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J Bacteriol. 1995 Sep;177(18):5350-4.

Cloning of the mgtE Mg2+ transporter from Providencia stuartii and the distribution of mgtE in gram-negative and gram-positive bacteria.

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  • 1Department of Pharmacology, School of Medicine, Case Western Reserve University, Cleveland, Ohio 44106-4965, USA.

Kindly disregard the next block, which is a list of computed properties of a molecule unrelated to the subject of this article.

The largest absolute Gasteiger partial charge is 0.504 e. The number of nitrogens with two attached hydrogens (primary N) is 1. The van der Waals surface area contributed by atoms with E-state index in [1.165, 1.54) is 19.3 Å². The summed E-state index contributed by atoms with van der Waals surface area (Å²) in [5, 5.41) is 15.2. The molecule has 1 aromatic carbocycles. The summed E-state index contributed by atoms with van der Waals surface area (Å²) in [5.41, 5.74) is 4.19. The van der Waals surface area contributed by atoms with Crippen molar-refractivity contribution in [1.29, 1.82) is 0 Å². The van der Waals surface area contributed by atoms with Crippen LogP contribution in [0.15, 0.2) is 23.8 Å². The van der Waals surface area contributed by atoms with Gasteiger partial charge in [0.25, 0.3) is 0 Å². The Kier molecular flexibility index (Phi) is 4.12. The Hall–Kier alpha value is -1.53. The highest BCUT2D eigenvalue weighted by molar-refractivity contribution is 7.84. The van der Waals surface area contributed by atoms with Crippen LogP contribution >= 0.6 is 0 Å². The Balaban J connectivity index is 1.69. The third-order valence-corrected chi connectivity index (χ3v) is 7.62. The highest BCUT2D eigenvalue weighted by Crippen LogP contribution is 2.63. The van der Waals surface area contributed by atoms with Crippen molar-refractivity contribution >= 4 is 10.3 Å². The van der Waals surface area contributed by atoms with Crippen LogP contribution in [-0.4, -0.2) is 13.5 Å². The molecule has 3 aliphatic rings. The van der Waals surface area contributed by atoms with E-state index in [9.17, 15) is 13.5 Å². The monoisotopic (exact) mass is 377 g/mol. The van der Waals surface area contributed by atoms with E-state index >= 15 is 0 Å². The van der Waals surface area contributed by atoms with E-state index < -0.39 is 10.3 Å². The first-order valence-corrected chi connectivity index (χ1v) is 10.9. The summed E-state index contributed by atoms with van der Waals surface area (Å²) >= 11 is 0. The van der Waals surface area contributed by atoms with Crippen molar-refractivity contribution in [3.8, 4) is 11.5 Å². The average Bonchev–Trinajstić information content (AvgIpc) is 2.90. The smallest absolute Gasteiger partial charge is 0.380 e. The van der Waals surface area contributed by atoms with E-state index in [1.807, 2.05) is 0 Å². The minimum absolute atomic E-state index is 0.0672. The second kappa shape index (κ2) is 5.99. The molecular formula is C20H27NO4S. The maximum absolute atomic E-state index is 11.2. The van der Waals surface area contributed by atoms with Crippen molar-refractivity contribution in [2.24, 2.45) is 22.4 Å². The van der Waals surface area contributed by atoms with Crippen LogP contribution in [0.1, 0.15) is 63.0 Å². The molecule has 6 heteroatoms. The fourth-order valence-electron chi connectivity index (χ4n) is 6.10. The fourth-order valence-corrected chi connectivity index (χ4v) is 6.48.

The MM281 strain of Salmonella typhimurium possesses mutations in each of its three Mg2+ transport systems, requires 100 mM Mg2+ for growth, and was used to screen a genomic library from the gram-negative bacterium Providencia stuartii for clones that could restore the ability to grow without Mg2+ supplementation. The clones obtained also conferred sensitivity to Co2+, a phenotype similar to that seen with the S. typhimurium corA Mg2+ transport gene. The sequence of the cloned P. stuartii DNA revealed the presence of a single open reading frame, which was shown to express a protein with a gel molecular mass of 37 kDa in agreement with the deduced size of 34 kDa. Despite a phenotype similar to that of corA and the close phylogenetic relationship between P. stuartii and S. typhimurium, this new putative Mg2+ transporter lacks similarity to the CorA Mg2+ transporter and is instead homologous to MgtE, a newly discovered Mg2+ transport protein from the gram-positive bacterium Bacillus firmus OF4. The distribution of mgtE in bacteria was studied by Southern blot hybridization to PCR amplification products. In contrast to the ubiquity of the corA gene, which encodes the dominant constitutive Mg2+ influx system of bacteria, mgtE has a much more limited phylogenetic distribution.

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